• follow lifestyle modifications (no smoking, improved diet, and regular exercise) to reduce atherosclerotic progression
  • contact a local chapter of the Mended Hearts Club and the AHA for information and support
  • make sure he understands the dose, frequency of administration, and possible adverse effects of prescribed medications
  • avoid lifting objects that weigh more than 10 lb (4.5 kg) for the next 4 to 6 weeks
  • perform coughing and deep-breathing exercises, splint the incision with a pillow to reduce pain while doing these exercises, and use an incentive spirometer to prevent pulmonary complications.

Cardiovascular disorders: MIDCAB

Until recently, cardiac surgery required stopping the heart and using cardiopulmonary bypass to oxygenate and circulate blood. Now, for certain patients, minimally invasive direct coronary artery bypass (MIDCAB) can be performed on a pumping heart through a small thoracotomy incision. The patient may receive only right lung ventilation along with drugs such as beta- adrenergic blockers to slow the heart rate and reduce heart movement during surgery.

It accentuates the positive

Focus Topic: Cardiovascular disorders

Advantages of MIDCAB include shorter hospital stays, use of shorter-acting anesthetic agents, fewer postoperative complications, earlier extubation, reduced cost, smaller incisions, and earlier return to work. Patients eligible for MIDCAB include those with proximal left anterior descending lesions and some lesions of the right coronary and circumflex arteries.

Patient preparation

Before the procedure, take these steps:

  • Review the procedure with the patient, and answer his questions. Tell him that he’ll be extubated in the operating room or within 2 to 4 hours after surgery.
  • Teach the patient to cough and breathe deeply through use of an incentive spirometer.
  • Explain the use of pain medications after surgery as well as nonpharmacologic methods to control pain.
  • Let the patient know that he should be able to walk with assistance the first postoperative day and be discharged within 48 hours.

Monitoring and aftercare

The patient undergoing MIDCAB may be monitored in a cardiac ICU or step-down unit after surgery. He’ll be transferred to the medical-surgical unit for further postoperative care when his condition is stable. After transfer to the medical-surgical unit:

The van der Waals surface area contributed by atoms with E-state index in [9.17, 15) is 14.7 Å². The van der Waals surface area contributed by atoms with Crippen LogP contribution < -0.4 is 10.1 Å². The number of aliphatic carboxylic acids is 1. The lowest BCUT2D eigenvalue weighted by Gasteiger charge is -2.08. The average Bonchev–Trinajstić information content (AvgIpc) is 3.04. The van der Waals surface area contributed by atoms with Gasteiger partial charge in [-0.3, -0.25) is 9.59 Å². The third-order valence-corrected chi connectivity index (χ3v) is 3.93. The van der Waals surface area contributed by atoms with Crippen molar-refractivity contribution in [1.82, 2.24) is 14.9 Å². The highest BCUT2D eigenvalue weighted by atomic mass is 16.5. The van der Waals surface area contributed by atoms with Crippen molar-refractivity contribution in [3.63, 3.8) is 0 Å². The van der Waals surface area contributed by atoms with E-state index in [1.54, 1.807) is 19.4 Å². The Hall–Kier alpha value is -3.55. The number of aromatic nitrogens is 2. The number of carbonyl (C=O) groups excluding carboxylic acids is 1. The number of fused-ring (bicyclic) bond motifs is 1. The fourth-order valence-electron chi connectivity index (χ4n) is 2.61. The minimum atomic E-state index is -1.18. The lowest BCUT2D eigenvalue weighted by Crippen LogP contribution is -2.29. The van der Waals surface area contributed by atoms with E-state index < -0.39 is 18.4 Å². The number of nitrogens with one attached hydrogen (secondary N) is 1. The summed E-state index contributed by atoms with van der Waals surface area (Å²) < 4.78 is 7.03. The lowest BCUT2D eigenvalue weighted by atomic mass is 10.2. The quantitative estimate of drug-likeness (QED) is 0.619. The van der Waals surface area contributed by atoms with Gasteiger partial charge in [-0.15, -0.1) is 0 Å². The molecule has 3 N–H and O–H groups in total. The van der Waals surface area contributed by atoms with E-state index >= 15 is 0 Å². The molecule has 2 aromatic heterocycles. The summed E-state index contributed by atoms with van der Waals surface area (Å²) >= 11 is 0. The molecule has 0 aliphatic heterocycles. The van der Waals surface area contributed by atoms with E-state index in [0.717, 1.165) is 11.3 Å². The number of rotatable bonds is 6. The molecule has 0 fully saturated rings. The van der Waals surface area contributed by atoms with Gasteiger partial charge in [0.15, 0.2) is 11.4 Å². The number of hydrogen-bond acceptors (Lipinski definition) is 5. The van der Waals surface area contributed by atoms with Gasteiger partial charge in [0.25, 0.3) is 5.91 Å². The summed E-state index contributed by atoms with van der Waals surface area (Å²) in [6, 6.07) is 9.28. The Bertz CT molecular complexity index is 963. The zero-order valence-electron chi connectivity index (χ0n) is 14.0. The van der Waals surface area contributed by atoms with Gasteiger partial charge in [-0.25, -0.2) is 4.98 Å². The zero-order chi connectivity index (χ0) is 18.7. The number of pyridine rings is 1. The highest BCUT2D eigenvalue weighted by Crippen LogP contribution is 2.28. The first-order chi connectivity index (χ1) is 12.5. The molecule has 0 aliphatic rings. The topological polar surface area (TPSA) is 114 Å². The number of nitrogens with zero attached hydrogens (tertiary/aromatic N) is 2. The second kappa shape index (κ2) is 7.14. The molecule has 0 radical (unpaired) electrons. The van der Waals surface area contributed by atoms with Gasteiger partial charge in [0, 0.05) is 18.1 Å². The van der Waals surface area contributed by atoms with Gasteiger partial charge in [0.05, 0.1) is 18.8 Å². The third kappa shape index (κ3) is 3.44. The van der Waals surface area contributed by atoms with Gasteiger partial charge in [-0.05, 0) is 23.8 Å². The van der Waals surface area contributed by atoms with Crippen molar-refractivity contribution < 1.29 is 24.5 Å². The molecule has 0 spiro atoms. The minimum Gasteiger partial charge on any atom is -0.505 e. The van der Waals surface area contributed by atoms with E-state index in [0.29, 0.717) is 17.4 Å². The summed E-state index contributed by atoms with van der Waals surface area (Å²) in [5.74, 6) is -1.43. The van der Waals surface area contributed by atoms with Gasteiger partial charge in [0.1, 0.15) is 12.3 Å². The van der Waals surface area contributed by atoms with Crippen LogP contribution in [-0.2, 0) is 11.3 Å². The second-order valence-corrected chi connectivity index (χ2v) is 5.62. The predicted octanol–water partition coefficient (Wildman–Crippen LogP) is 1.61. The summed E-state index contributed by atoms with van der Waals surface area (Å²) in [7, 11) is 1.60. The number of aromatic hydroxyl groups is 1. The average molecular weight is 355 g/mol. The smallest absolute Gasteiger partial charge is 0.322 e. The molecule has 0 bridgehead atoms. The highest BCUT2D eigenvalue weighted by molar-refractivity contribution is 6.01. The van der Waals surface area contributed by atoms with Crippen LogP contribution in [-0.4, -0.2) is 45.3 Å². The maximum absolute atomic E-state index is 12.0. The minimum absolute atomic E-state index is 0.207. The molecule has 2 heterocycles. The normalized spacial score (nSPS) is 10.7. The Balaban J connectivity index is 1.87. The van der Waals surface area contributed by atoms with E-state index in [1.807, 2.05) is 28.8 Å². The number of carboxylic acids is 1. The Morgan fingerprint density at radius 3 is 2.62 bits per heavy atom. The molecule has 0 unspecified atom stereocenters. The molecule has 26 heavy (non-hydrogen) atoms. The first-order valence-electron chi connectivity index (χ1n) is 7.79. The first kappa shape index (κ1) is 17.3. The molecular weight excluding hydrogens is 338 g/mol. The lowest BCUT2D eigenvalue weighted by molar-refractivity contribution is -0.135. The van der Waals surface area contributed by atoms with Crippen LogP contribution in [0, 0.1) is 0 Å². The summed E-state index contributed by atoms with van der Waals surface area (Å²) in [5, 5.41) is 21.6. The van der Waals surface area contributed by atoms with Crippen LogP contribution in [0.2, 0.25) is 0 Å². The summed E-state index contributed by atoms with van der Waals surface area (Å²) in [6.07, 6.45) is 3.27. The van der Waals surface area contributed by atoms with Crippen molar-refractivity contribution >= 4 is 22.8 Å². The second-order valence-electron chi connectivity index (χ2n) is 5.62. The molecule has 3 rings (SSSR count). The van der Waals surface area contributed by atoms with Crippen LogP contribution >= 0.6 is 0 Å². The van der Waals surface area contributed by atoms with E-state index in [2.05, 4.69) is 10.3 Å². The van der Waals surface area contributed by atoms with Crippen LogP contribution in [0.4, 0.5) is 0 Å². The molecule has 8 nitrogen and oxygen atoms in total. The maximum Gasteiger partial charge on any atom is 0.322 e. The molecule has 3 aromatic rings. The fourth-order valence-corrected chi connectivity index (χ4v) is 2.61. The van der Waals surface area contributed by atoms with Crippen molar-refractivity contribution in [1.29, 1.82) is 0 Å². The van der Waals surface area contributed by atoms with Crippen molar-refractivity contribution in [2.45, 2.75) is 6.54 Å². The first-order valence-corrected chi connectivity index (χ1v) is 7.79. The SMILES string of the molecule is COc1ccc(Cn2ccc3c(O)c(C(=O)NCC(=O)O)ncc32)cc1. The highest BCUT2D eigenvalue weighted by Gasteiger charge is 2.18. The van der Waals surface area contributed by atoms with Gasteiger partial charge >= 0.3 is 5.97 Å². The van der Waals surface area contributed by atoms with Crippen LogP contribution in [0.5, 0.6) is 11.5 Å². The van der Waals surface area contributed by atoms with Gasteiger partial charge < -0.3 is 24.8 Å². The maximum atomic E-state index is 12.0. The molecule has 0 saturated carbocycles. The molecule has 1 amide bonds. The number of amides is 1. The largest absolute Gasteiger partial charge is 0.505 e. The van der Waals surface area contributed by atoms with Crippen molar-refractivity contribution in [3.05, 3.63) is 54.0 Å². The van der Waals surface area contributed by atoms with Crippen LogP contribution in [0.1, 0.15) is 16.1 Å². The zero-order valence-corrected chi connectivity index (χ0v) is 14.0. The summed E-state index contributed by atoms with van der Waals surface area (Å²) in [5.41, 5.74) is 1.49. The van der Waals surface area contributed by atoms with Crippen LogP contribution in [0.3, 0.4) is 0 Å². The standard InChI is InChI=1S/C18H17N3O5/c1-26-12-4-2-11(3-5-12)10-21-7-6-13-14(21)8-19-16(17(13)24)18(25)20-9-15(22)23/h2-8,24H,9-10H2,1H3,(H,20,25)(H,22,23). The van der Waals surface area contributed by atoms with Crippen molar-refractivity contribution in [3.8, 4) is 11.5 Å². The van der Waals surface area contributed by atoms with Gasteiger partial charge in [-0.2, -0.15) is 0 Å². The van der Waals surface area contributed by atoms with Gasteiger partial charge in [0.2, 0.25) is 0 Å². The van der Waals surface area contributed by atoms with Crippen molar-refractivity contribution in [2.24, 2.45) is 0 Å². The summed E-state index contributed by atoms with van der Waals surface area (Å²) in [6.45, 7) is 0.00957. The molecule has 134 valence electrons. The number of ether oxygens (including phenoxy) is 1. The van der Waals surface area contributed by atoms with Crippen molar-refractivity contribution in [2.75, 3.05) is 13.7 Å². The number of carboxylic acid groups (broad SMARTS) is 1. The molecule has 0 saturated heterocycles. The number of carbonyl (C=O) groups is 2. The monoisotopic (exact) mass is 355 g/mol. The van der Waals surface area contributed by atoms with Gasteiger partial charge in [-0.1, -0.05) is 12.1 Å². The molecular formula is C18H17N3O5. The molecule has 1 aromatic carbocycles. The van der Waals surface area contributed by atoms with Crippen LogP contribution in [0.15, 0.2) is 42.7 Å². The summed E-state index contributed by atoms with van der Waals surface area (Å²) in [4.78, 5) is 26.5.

• Provide analgesia or encourage the use of PCA if appropriate.
  • Monitor for postoperative complications, such as stroke, pulmonary embolism, pneumonia, and impaired renal perfusion.
  • Gradually allow the patient to increase activities as ordered.
  • Monitor the incision site for signs of infection or drainage. Depending on the procedure, the patient will have one to three small chest incisions.
  • Provide support to the patient and his family to help them cope with recovery and lifestyle changes.

Home care instructions

Before discharge, instruct the patient to:

  • continue with the progressive exercise started in the hospital
  • perform coughing and deep-breathing exercises, splint the incision with a pillow to reduce pain while doing these exercises, and use the incentive spirometer to reduce pulmonary complications
  • avoid lifting objects that weigh more than 10 lb (4.5 kg) for the next 4 to 6 weeks
  • wait 2 to 4 weeks before resuming sexual activity
  • check the incision site daily and immediately notify the practitioner of any signs or symptoms of infection (redness, foul- smelling drainage, or swelling) or possible graft occlusion (slow, rapid, or irregular pulse; angina; dizziness; or dyspnea)
  • perform any necessary incisional care
  • follow lifestyle modifications
  • take medications, as prescribed, and report adverse effects to the practitioner
  • consider participation in a cardiac rehabilitation program.

Cardiovascular disorders: Port access cardiac surgery

Port access cardiac surgery is another minimally invasive surgical technique. In this procedure, the surgeon performs coronary bypass grafting through small incisions with the aid of videoscopes. This procedure requires a shorter hospital stay, promoting faster recovery. Also, because the heart can be turned, port access allows the surgeon to perform more bypass grafting.

 

Picture using ports

Focus Topic: Cardiovascular disorders

This procedure uses a small anterior thoracotomy and several small “port” chest incisions. The surgeon inserts a thorascope through the ports to view the heart. As with traditional cardiac surgery, the surgeon creates a cardiopulmonary bypass. However, the procedure uses the femoral artery and vein cannulation, reducing the risk of atrial fibrillation associated with atrial cannulation. Also, rather than cross-clamping the aorta — increasing the risk of atherosclerotic emboli — port access surgery internally occludes the aorta with an inflated endo aortic balloon, which prevents air and thrombotic emboli during bypass.

Patient preparation

Before the procedure, take these steps:

  • Teach the patient to perform coughing and deep-breathing exercises and how to use an incentive spirometer.